a Bio-Plex Mouse Cytokine Panel (Bio-Rad Laboratories).
Bioluminescence Imaging (BLI). BLI was performed with a Xenogen IVIS 200
Imaging System (Xenogen/Caliper Life Sciences) as previously described (14).
Micro-PET/Computed Tomography Imaging. Mice were anesthetized with
2% isoflurane. PET was performed 1 h after i.v. administration of 7.4 MBq
(200 μCi) of [18F]FHBG and mice were scanned using a FOCUS 220 micro-PET
scanner (Siemens) (energy window of 350–750 keV and timing window of 6
ns) as described previously (15). Additional details on the performance of
PET scans are included in SI Materials and Methods.
Histological Analysis. Freshly isolated tissues were frozen in optimum cutting
temperature (OCT) compound (Sakura Finetek). The immunohistochemical
reaction was carried out with the following antibodies: rat anti-mCD4 or anti-
mCD8 (BD Biosciences), and rabbit anti-fLuciferase (Abcam) and then with
secondary donkey anti-rat antibodies conjugated to DyLight 488 and anti-
rabbitDyLight 549(Jackson ImmunoresearchLaboratories), respectively,with
4,6-diamidino-2-phenylindole for nuclei visualization. Immunofluorescence
was assessed with a fluorescence microscope (Carl Zeiss).
Statistical Analysis. Data were analyzed with GraphPad Prism (version 5)
software (GraphPad Software). A Mann–Whitney test or ANOVA with Bon-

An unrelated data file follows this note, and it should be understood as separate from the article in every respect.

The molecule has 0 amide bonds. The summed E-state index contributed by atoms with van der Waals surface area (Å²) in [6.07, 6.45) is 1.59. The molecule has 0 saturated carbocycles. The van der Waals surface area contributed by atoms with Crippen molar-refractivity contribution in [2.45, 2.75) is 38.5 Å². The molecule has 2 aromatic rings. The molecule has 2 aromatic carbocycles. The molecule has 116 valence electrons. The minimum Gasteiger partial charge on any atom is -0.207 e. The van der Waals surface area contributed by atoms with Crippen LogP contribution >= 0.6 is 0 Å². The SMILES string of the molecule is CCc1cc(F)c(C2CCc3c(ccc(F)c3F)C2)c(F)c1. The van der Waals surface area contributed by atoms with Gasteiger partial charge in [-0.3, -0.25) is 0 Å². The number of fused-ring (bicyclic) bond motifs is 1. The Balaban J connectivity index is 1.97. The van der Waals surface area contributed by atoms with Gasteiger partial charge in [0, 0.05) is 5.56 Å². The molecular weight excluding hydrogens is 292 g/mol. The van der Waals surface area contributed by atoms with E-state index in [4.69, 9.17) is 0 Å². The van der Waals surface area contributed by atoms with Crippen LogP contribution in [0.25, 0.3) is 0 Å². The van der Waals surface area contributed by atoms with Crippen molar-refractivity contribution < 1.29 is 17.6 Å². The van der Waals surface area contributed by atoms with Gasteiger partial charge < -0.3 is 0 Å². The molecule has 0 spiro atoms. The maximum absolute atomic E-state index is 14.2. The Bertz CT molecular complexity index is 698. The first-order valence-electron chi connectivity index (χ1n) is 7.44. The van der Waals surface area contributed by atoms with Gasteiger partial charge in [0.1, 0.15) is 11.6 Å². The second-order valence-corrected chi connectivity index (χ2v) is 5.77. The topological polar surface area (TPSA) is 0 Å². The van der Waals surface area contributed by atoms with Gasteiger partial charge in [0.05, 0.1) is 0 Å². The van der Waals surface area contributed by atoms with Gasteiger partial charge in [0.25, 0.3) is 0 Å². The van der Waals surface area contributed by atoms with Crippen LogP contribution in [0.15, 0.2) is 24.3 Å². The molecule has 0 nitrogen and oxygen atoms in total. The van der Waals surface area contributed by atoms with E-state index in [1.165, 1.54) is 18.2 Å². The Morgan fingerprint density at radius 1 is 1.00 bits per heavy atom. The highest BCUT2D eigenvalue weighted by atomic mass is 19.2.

ferroni posttest was used. Survival analysis was performed with the Kaplan–
Meier method, and curves were compared in a log-rank test.
ACKNOWLEDGMENTS. This work was funded by the National Institutes of
Health Award P50 CA086306, the California Institute for Regenerative Medicine
New Faculty Award RN2-00902-1, the California Institute of Technology–Univer-
sity of California Los Angeles Joint Center for Translational Medicine (to A.R.),
and the California Institute for Regenerative Medicine Tools and Technology
Award RT1-01126 (to C.G.R.). R.C.K. was supported by the V Foundation-Gil
Nickel Family Endowed Fellowship in Melanoma Research. O.N.W. is an investi-
gator of the Howard Hughes Medical Institute.
post-ACT. (A) HLA-A2/Kbtransgenic mice with thoracic dorsal s.c. B16-A2/Kb(Right) and control EL4-A2/Kb(Left) tumors were adoptively transferred with
tyrosinase TCR/sr39TK/GFP transduced T cells. Representative animals are shown. Specific signal quantification ratio above background: Left ROI = 1.05 ±
0.59%ID/g; Right ROI = 3.00 ± 0.61%ID/g. (B) Schematic representation of tumor location and reconstructed tridimensional PET CT scan image with the
nonspecific signal from abdominal excretion of [18F]FHBG subtracted from the final image. Yellow arrows, signals on axillary lymph nodes (specific signal
quantification ratio above background: Right LND = 2.21 ± 0.52%ID/g; Left LND = 2.05 ± 0.63%ID/g). Blue arrow, signal in B16-A2/Kbtumor. R, right; L, left; D,
dorsal; V, ventral sides.
PET CT imaging of T cell trafficking in vivo in mice with control EL4-A2/Kbtumors or with contralateral tyrosinase-positive B16-A2/Kbtumors at day 5
| www.pnas.org/cgi/doi/10.1073/pnas.1008300107Koya et al.
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| August 10, 2010
| vol. 107
| no. 32